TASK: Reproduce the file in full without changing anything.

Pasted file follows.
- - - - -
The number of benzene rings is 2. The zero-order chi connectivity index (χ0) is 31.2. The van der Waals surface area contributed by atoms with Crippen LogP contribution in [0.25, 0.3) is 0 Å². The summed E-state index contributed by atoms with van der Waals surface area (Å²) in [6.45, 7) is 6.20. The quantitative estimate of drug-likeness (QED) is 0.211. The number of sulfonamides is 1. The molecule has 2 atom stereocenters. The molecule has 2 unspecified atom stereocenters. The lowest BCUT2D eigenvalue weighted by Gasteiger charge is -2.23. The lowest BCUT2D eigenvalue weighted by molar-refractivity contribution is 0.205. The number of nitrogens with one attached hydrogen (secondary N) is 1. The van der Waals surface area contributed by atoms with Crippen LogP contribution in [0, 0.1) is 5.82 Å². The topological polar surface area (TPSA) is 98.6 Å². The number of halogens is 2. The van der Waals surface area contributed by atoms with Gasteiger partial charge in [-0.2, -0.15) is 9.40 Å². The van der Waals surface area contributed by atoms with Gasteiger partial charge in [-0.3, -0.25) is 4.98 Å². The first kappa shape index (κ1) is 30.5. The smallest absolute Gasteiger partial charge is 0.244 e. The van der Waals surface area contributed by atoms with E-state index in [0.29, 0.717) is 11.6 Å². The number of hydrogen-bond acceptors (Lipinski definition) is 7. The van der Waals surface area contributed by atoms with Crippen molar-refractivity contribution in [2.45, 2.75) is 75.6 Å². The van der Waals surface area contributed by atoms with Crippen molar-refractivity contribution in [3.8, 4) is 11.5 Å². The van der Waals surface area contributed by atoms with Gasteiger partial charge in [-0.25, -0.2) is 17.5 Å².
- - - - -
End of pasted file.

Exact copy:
The number of benzene rings is 2. The zero-order chi connectivity index (χ0) is 31.2. The van der Waals surface area contributed by atoms with Crippen LogP contribution in [0.25, 0.3) is 0 Å². The summed E-state index contributed by atoms with van der Waals surface area (Å²) in [6.45, 7) is 6.20. The quantitative estimate of drug-likeness (QED) is 0.211. The number of sulfonamides is 1. The molecule has 2 atom stereocenters. The molecule has 2 unspecified atom stereocenters. The lowest BCUT2D eigenvalue weighted by Gasteiger charge is -2.23. The lowest BCUT2D eigenvalue weighted by molar-refractivity contribution is 0.205. The number of nitrogens with one attached hydrogen (secondary N) is 1. The van der Waals surface area contributed by atoms with Crippen LogP contribution in [0, 0.1) is 5.82 Å². The topological polar surface area (TPSA) is 98.6 Å². The number of halogens is 2. The van der Waals surface area contributed by atoms with Gasteiger partial charge in [-0.2, -0.15) is 9.40 Å². The van der Waals surface area contributed by atoms with Gasteiger partial charge in [-0.3, -0.25) is 4.98 Å². The first kappa shape index (κ1) is 30.5. The smallest absolute Gasteiger partial charge is 0.244 e. The van der Waals surface area contributed by atoms with E-state index in [0.29, 0.717) is 11.6 Å². The number of hydrogen-bond acceptors (Lipinski definition) is 7. The van der Waals surface area contributed by atoms with Crippen molar-refractivity contribution in [2.45, 2.75) is 75.6 Å². The van der Waals surface area contributed by atoms with Crippen molar-refractivity contribution in [3.8, 4) is 11.5 Å². The van der Waals surface area contributed by atoms with Gasteiger partial charge in [-0.25, -0.2) is 17.5 Å².